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Export Control

Jennifer Douris O'Bryan speaking at Photonics West


Opportunity for SPIE constituents to influence export control regulations

Technical Advisory Committees at the US Department of Commerce are accepting proposals for updates to Dual-use Export Controls

The Technical Advisory Committees (TACs) of the US Department of Commerce are accepting proposals from stakeholders regarding outdated terminology, figures of merit, metrics, and/or references to outdated technology within the US Commerce Control List (CCL) and applicable Wassenaar Regulations.

The CCL is the list of regulations that control dual-use technology, meaning technology that could be used for both military or civilian purposes. The CCL covers technology items in aerospace, electronics, nuclear, information security, materials, navigation, and computers. Category 6 of the CCL includes much of the optics and photonics items controlled under US export controls, such as IR sensors, read-out integrated circuits, image intensifiers, lasers, lenses, and optics.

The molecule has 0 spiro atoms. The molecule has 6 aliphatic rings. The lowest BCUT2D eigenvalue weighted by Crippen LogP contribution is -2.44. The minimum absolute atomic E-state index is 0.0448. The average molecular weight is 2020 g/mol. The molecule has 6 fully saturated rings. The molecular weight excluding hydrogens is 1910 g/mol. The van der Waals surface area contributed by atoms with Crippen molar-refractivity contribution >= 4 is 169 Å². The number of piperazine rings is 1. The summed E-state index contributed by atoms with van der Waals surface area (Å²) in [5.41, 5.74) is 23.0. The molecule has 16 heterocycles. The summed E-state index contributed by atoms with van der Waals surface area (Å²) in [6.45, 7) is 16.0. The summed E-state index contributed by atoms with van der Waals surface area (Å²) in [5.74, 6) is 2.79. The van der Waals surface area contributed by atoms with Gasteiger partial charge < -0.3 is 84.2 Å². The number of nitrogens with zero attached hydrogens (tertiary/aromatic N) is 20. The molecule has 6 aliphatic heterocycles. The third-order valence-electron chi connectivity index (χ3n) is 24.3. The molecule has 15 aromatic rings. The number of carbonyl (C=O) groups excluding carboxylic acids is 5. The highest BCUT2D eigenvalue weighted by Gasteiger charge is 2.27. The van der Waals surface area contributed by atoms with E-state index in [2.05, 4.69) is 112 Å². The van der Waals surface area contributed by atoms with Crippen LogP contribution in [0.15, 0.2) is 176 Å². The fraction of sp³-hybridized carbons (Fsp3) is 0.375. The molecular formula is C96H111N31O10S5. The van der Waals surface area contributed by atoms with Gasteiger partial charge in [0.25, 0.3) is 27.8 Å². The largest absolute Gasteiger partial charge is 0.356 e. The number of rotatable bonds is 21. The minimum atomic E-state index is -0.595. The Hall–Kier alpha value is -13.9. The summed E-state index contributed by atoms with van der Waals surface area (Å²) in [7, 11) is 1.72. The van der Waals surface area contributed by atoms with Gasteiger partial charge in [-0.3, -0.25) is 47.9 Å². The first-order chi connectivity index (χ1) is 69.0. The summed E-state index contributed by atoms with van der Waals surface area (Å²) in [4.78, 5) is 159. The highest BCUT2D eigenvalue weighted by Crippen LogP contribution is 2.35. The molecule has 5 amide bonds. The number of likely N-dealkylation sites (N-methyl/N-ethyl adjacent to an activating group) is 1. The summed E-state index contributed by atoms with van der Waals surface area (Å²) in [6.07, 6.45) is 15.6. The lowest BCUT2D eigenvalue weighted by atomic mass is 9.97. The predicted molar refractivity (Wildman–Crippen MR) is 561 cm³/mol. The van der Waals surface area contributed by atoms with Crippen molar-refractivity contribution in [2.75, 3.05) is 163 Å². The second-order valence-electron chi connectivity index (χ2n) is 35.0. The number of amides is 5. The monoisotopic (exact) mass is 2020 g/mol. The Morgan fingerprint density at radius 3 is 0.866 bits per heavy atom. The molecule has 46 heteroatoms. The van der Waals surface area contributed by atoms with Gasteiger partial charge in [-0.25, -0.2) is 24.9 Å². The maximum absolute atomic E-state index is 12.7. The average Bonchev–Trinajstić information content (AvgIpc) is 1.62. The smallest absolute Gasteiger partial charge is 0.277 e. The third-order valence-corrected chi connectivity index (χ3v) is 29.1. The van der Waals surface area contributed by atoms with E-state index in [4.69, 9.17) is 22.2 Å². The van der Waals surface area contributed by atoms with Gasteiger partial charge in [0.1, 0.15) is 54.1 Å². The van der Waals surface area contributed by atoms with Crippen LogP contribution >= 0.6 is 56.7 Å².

Proposals must be submitted by 31 October 2018.

All submissions should be emailed to OutdatedCCL@spie.org.

Proposals will be assigned to the appropriate TAC for review and disposition. Topics that cross-committee boundaries will be handled jointly. As is common with any change to the export control system, achieving the necessary updates will be a multi-year process.

The focus of this effort is to clean up outdated terminology, figures of merit, and/or references to outdated technology. This could include a focus within regulations on a metric that is now less important due to advancements in the controlled technology.

All proposals should clearly identify the specific Export Control Classification Number (ECCN(s)) referenced for modernization within the CCL, as well as justification for the needed change, including examples where possible. Additionally, submissions should provide an appropriate point of contact for each proposal.

The purpose behind this request for proposals is to build upon recent efforts to modernize and provide clarity to the CCL in the US. A wholesale review of the export control system, called the Export Control Reform (ECR) Initiative, began in the US in 2009 and was completed in 2016.

Though much progress was made during the ECR review in terms of modernization and clarity, the primary focus of this effort was to refocus the US control system on the highest priority technologies by moving less militarily significant items to the CCL, and provide a clear jurisdictional line for items controlled within the regulatory system. This helps ensure that the most militarily significant items on the US Munitions List (USML) can be controlled more effectively.